Wednesday, June 28, 2006

"Sensitive But Unclassified" Not Good Enough Anymore Says State Department

There is a minor, but interesting, administrative response resulting from the embarrassing cable from the U.S. embassy in Baghdad leaked to the press recently (see U.S. Embassy Cable Details Deteriorating Situation In Iraq).

The State Department's Information Systems and Services office reminded everyone last week that putting SBU (Sensitive But Unclassified) on cables and e-mails is useless in terms of actually keeping the information from the public.

Worse yet, the folks at ISS said in a June 22 announcement, putting SBU on a document "DOES NOT by itself" protect the information from release under the dread Freedom of Information Act.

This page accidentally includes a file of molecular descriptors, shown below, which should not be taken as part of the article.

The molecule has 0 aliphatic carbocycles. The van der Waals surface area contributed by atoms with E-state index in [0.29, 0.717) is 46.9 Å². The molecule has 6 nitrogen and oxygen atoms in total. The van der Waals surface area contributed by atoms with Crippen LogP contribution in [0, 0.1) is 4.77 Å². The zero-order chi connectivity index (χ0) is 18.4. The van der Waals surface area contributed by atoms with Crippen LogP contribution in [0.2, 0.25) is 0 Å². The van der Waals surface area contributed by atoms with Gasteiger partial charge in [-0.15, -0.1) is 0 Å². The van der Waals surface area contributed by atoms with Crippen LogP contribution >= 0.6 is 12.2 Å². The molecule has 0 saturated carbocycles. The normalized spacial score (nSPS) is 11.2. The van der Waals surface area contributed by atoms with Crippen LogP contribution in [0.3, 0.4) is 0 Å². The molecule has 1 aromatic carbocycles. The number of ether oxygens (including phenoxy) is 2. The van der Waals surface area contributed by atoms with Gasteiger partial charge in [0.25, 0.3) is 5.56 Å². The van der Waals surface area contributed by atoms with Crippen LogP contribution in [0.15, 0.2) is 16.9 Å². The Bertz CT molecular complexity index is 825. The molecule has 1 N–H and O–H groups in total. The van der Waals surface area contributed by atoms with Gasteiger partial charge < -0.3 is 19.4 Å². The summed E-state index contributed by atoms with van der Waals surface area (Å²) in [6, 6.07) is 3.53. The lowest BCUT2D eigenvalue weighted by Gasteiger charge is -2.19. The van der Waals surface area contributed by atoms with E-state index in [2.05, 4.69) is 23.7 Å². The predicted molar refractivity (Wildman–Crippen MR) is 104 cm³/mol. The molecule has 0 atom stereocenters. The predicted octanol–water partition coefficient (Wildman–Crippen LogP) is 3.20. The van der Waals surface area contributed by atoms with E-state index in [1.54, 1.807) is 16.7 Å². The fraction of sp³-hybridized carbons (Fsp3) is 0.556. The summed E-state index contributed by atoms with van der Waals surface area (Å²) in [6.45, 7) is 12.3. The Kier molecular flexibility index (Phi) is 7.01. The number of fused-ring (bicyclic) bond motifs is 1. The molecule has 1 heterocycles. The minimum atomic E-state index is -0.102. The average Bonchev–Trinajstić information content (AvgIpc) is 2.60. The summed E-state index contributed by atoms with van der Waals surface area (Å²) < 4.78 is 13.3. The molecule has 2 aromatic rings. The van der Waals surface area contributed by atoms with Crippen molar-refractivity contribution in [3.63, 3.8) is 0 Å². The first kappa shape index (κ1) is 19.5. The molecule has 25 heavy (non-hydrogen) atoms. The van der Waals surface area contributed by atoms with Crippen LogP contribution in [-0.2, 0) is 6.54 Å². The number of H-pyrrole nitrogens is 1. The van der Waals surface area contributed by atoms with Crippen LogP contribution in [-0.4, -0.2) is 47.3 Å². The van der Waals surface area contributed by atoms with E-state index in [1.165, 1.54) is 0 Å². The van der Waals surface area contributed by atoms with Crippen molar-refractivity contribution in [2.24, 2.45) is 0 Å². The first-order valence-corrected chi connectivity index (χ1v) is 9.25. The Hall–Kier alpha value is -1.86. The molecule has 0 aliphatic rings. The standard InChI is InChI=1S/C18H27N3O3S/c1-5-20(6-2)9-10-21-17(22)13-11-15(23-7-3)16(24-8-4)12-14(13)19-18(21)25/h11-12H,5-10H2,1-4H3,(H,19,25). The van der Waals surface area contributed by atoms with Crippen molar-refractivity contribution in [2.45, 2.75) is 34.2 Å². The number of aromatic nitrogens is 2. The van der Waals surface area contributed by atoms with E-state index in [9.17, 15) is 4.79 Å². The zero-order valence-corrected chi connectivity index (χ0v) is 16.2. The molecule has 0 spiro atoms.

So if you want to keep it from getting to the public, you need to classify it as secret, top secret, eyes only, and so on. (Another problem with using SBU is that passing such information on is not a security violation, so the divulgers can't be punished.)

This useful reminder was issued only five days after The Washington Post published a cable from the U.S. Embassy in Baghdad recounting the daily hardships and dangers confronting Iraqi embassy employees. Every paragraph of that cable was marked SBU.

ISS assures us the new guidance had nothing to do with the publication of that cable, which apparently caused a bit of a fuss at Foggy Bottom. ISS says it periodically reissues such guidance.

We certainly believe them, though we hear no one at the State Department does.

The word in Washington is that the "fuss at Foggy Bottom" had something to do with a deputy Secretary of State moving to a prestigious Wall Street firm.


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